Every year, around 7,000 Massachusetts residents lose their license due to a drug conviction, and only about 2,500 ever get them back. Nationally, more than 200,000 people lose their driver’s license every year because similar state laws, according to an analysis done by The Clemency Report, a nonprofit research organization.
Massachusetts is one of 14 states, where drug convictions unrelated to driving are still punished by driver’s-license suspension. These states are primarily in the Northeast and the South, and are mostly Republican-lead, including Texas, Virginia, and Oklahoma—though some, such as New York and Pennsylvania, are lead by Democrats.
In Massachusetts, this law is likely to change. Earlier this month, a bill to make license suspension discretionary rather than automatic, and to remove the reinstatement fee, was passed by the State’s House of Representatives 150-0. The bill was identical to a bill passed by the Senate this fall, aside from an amendment that would exclude people convicted of drug trafficking, which was tacked on by House Republicans. State legislatures are figuring out how to reconcile differences between the bills. If the differences are resolved, Republican Governor Charlie Baker is expected to sign the bill into law.
This is the second legislative session that the bill will go through. Two years ago it died without much fanfare. Lack of momentum around the bill two years ago was probably due to, “Overall social concerns about maintaining policies that were tough on crime,” said State Representative Liz Malia who sponsored the bill. Now, though, “there is a cultural shift starting to happen,” she said of her fellow legislators’ attitude towards criminal justice. She is hopeful that this bill will move swiftly into law.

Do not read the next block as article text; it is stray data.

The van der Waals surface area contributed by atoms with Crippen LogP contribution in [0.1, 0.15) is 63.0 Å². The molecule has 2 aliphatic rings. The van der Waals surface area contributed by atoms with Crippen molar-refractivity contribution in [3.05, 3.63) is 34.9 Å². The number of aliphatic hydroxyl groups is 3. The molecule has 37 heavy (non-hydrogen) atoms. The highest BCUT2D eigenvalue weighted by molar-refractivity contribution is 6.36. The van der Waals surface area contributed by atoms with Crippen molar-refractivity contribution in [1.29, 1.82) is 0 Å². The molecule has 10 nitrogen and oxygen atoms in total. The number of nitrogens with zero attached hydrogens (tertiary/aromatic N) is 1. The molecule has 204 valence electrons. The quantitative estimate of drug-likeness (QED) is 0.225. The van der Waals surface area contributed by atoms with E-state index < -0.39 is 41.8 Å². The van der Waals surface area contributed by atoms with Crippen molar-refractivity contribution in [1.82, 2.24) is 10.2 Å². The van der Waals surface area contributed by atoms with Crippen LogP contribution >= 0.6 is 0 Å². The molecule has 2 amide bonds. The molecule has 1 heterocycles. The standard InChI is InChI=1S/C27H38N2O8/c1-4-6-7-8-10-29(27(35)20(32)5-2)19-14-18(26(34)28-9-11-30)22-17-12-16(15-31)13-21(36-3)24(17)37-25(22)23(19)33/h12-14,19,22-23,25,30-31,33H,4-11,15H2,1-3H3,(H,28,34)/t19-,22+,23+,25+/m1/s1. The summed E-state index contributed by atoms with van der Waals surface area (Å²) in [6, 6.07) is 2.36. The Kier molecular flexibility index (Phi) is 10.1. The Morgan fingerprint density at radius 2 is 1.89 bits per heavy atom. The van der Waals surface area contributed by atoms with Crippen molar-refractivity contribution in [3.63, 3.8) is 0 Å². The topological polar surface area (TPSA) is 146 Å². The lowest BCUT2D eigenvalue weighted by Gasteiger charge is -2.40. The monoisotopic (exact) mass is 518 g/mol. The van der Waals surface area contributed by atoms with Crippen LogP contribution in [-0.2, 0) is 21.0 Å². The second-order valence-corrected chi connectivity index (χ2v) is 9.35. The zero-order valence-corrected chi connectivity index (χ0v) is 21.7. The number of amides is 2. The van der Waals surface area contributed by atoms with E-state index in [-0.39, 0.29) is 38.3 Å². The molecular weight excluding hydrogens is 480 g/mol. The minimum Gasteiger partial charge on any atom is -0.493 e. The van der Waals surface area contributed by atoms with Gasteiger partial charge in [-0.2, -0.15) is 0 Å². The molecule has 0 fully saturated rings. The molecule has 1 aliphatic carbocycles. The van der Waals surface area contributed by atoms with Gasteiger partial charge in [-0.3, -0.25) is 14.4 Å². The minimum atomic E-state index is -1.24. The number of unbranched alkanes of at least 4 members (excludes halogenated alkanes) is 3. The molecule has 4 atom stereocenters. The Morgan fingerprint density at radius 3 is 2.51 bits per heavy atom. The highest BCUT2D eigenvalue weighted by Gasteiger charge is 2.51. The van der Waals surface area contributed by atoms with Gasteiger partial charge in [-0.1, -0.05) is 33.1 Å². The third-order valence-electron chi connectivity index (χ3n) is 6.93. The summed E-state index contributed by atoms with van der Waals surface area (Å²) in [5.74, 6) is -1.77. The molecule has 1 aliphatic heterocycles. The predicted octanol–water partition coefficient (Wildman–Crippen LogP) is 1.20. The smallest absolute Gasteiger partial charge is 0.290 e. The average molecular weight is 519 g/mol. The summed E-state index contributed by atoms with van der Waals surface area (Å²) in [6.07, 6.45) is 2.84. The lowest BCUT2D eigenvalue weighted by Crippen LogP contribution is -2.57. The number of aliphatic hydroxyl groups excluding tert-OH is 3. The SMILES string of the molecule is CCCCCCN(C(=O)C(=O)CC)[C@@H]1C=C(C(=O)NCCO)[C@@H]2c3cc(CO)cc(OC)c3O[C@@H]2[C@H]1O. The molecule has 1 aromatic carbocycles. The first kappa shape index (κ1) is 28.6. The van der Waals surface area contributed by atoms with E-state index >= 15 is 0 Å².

Barriers to Reentry
Advocates of the bill argue that license suspensions pose unnecessary hurdles to rebuilding a life after incarceration.
“There are enough challenges for someone getting out of jail in terms of finding employment, getting to community programs, and reuniting with their family, without adding to it not being able to drive a car,” said Rich McCarthy, a spokesman for Hampden County Jail in Western Massachusetts. The sheriff in Hampden County supports the bill, as do many other sheriffs, including the president of the Massachusetts Sheriffs’ Association.
In Massachusetts, 80 percent of all workers travel to work in a private vehicle, according to a report by The Prison Policy Institute, a Massachusetts-based criminal-justice think tank. The report notes that beyond making commuting difficult, the driver’s license suspension also makes fulfilling family obligations challenging, such as picking children up from school, as well as traveling to appointments related to addiction recovery.
The report, as well as other advocates of the bill, also argues that the law in its current form provides a loophole to a 2010 reform that restricted access to certain nonviolent drug crimes. Not protected under the reform were license suspensions due to drug convictions. So, in effect, these criminal records are available to potential employers.